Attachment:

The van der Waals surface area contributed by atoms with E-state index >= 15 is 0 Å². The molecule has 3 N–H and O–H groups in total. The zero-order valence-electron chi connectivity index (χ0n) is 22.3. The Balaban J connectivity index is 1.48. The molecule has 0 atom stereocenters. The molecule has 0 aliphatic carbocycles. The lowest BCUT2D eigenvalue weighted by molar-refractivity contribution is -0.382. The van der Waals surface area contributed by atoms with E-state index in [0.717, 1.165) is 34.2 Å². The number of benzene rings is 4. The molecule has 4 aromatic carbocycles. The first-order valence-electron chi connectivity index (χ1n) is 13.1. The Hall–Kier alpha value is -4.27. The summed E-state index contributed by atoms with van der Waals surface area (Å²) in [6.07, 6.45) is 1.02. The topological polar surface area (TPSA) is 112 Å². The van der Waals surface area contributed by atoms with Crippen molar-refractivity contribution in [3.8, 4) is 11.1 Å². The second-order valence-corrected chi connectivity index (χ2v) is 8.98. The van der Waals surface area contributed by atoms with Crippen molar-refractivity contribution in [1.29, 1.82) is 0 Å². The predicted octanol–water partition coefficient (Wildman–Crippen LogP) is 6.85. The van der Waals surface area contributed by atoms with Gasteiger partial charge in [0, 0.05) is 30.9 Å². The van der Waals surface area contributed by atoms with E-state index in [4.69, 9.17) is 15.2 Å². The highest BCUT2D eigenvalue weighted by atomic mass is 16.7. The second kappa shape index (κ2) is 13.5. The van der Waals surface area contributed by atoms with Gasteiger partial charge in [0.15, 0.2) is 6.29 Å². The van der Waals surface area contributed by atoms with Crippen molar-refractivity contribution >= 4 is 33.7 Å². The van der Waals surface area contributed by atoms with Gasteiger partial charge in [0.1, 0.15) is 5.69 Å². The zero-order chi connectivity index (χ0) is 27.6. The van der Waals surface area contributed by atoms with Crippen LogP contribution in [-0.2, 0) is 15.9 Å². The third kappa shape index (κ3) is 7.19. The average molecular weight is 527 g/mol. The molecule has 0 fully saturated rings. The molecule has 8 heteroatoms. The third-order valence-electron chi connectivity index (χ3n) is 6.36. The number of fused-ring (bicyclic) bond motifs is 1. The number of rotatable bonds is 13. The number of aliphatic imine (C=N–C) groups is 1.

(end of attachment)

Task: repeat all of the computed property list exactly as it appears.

The van der Waals surface area contributed by atoms with E-state index >= 15 is 0 Å². The molecule has 3 N–H and O–H groups in total. The zero-order valence-electron chi connectivity index (χ0n) is 22.3. The Balaban J connectivity index is 1.48. The molecule has 0 atom stereocenters. The molecule has 0 aliphatic carbocycles. The lowest BCUT2D eigenvalue weighted by molar-refractivity contribution is -0.382. The van der Waals surface area contributed by atoms with E-state index in [0.717, 1.165) is 34.2 Å². The number of benzene rings is 4. The molecule has 4 aromatic carbocycles. The first-order valence-electron chi connectivity index (χ1n) is 13.1. The Hall–Kier alpha value is -4.27. The summed E-state index contributed by atoms with van der Waals surface area (Å²) in [6.07, 6.45) is 1.02. The topological polar surface area (TPSA) is 112 Å². The van der Waals surface area contributed by atoms with Crippen molar-refractivity contribution in [3.8, 4) is 11.1 Å². The second-order valence-corrected chi connectivity index (χ2v) is 8.98. The van der Waals surface area contributed by atoms with Crippen molar-refractivity contribution in [1.29, 1.82) is 0 Å². The predicted octanol–water partition coefficient (Wildman–Crippen LogP) is 6.85. The van der Waals surface area contributed by atoms with Gasteiger partial charge in [0, 0.05) is 30.9 Å². The van der Waals surface area contributed by atoms with E-state index in [4.69, 9.17) is 15.2 Å². The highest BCUT2D eigenvalue weighted by atomic mass is 16.7. The second kappa shape index (κ2) is 13.5. The van der Waals surface area contributed by atoms with Gasteiger partial charge in [0.15, 0.2) is 6.29 Å². The van der Waals surface area contributed by atoms with Crippen molar-refractivity contribution >= 4 is 33.7 Å². The van der Waals surface area contributed by atoms with Gasteiger partial charge in [0.1, 0.15) is 5.69 Å². The zero-order chi connectivity index (χ0) is 27.6. The van der Waals surface area contributed by atoms with Crippen LogP contribution in [-0.2, 0) is 15.9 Å². The third kappa shape index (κ3) is 7.19. The average molecular weight is 527 g/mol. The molecule has 0 fully saturated rings. The molecule has 8 heteroatoms. The third-order valence-electron chi connectivity index (χ3n) is 6.36. The number of fused-ring (bicyclic) bond motifs is 1. The number of rotatable bonds is 13. The number of aliphatic imine (C=N–C) groups is 1.